"There's a growing awareness and concern among consumers about diacetyl and as that is talked about or reported on consumers listen, and our concern was how does that effect how they look at this product?" he said Wednesday. "We felt this was the prudent thing to do."
Weaver said his company sells about 600 million bags of microwave popcorn a year, giving it about a 20 percent share of the U.S. market.
Concerns about diacetyl have been growing for years as have the number of lawsuits filed by workers suffering from the progressive lung disease, which can force sufferers to undergo lung transplants.
Several flavor manufacturers are either researching alternatives to diacetyl or are already marketing butter flavors free of the chemical, said John Hallagan, general counsel for the Flavor and Extract Manufacturers Association, based in Washington, D.C.
He said there's no evidence that eating products containing diacetyl can be harmful. The concern instead focuses on workers inhaling it in manufacturing settings - either in making the flavoring or adding it to food products ranging from popcorn to pound cakes.
Weaver Popcorn is the first popcorn manufacturer to replace diacetyl with another butter flavoring, said David Michaels, associate chairman of George Washington University's Department of Environmental and Occupational Health.
He said breathing even low levels of diacetyl can be dangerous.
"It's a very dangerous chemical. We know there are people who are sick in factories where they make diacetyl and where they apply the flavors," he said. "There are cases not just in popcorn factories but at least one potato chip factory."
The federal Occupational Safety and Health Administration has been looking at the use of diacetyl in manufacturing settings, particularly popcorn plants, for about two years, said Deirdre Flynn, executive director of the Popcorn Board, a Chicago-based industry group.
Legislation before California lawmakers would ban the chemical's use in that state. And U.S. Rep. Rosa L. DeLauro, D-Conn., asked the U.S. Food and Drug Administration in May to ban the flavoring chemical until it can be thoroughly studied.
Do Food Flavorings Cause Lung Disease?
Lung Disease Linked to Artificial Flavors
Popcorn plant workers are suing companies supplying or manufacturing popcorn butter flavoring, and they are winning.
Artificial Flavors Caused Bronchiolitis Obliterans
Over 150 former popcorn plant workers have filed suit, and have won over $100 million, claiming the artificial flavors used in the manufacture of popcorn products have cause them to develop a lung disease, called bronchiolitis obliterans.
What is Bronchiolitis Obliterans?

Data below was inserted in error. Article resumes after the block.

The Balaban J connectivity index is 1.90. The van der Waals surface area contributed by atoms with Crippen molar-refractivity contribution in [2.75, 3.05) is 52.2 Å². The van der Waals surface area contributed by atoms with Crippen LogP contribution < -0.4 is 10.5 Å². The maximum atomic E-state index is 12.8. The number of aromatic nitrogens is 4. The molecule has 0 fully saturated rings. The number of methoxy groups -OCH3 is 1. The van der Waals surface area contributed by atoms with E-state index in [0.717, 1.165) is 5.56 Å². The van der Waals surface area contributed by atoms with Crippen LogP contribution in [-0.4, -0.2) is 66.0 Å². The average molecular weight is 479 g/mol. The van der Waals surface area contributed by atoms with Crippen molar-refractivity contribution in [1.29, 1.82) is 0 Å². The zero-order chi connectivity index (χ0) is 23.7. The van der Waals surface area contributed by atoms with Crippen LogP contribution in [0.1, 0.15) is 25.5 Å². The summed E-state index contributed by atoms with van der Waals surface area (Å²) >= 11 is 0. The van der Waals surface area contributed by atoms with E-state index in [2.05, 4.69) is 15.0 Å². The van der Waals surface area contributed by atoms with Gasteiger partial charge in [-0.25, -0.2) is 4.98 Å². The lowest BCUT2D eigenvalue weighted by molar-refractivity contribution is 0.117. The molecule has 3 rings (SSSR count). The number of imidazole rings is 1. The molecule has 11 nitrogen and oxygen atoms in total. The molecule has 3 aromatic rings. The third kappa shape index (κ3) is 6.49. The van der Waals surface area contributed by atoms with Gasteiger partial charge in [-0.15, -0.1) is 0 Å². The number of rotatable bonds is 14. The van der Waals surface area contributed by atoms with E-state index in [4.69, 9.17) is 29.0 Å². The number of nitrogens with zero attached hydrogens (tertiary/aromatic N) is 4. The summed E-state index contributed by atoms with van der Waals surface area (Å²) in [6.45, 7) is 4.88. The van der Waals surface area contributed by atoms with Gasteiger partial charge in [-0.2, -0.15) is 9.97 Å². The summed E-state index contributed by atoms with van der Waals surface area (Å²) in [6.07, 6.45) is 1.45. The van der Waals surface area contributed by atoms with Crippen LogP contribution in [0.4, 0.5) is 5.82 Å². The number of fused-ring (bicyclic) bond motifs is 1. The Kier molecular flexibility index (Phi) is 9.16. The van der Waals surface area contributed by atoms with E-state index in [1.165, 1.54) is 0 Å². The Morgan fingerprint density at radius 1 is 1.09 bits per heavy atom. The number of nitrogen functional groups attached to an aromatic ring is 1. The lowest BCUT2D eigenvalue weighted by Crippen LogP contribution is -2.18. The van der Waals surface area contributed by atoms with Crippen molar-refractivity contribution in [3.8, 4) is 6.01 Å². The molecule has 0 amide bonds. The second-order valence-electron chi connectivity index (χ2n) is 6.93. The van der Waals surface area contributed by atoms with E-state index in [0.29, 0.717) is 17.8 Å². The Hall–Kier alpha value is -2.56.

Bronchiolitis obliterans is a lung disease that causes the airways to swell, obstructing the airflow in and out of the lungs. The swelling occurs because the airways become thick and excessively scarred. Bronchiolitis obliterans is a irreversible, progressive lung disease that eventually turns fatal unless the patient undergoes a lung transplant.
Diacetyl -- The Food Flavor Causing Lung Disease
In 2000, bronchiolitis obliterans emerged as a lung disease common to food industry workers.
The National Institute of Occupational Safety and Health (NIOSH) discovered the disease was widespread throughout the Midwest in popcorn manufacturing plants. Investigators traced the cause of the lung disease cases back to a substance called diacetyl. Although diacetyl is found naturally in some foods, food companies make it artificially for flavoring popcorn and other foods, such as chips.
Where the Food Flavoring is Used
The NIOSH's investigation found that this food flavoring was causing lung disease in the workers of food plants that manufacture it and use it to flavor foods, such as popcorn. However, the food flavoring is used in other food plants besides popcorn. In addition to the lung disease cases discovered in the workers at popcorn manufacturing plants and the plants that make the food flavorings, the NIOSH also discovered cases of lung disease in food industry workers who worked in chip plants and candy making plants.
Exposure to Food Flavorings
NIOSH investigators are concerned that the necessary safety precautions are not being taken to protect food industry workers. They plan to investigate these plants further to find out how widespread the exposures to the food flavorings may be, if, in fact, manufacturers and uses of the food flavorings are doing everything possible to prevent exposure to diacetyl, and what actions need to be taken, if any, to remedy the situation.
Food Flavorings Lawsuits Are Growing
With tens of thousands of workers exposed to the manufacture or use of food flavorings, the NIOSH has a long road ahead of them in the investigation. To date, over 150 popcorn plant workers have sued food flavoring manufacturers and users, and over $100 million have already been awarded. Currently, there are approximately 30 lawsuits pending.
Some defendants believe the Flavor and Extract Manufacturing Association is conspiring with other lawsuit defendants to "fraudulently conceal information about the health risks of butter flavoring."
The Flavor and Extract Manufacturing Association
John Hallagan, the trade association's lawyer and former science director, refutes the accusations and stands firmly in his belief that they have informed workers about the risks. Hallagan also told reporters that respiratory health and safety information for its workers is posted on the association's Web site.
In 1985, the trade association hired consultants in to investigate the effects of diacetyl on human health. They reported to its workers that diacetyl "is harmful to the respiratory tract and is capable of producing systemic toxicity."
Chemical Culprit In 'Popcorn Worker's Lung' Identified
Researchers in the Netherlands have identified a chemical agent that may be a, if not the, culprit in bronchiolitis obliterans syndrome (BOS), or "popcorn worker's lung," a severe occupational lung disease first noted in 2001 among workers at an American plant that makes microwaveable popcorn.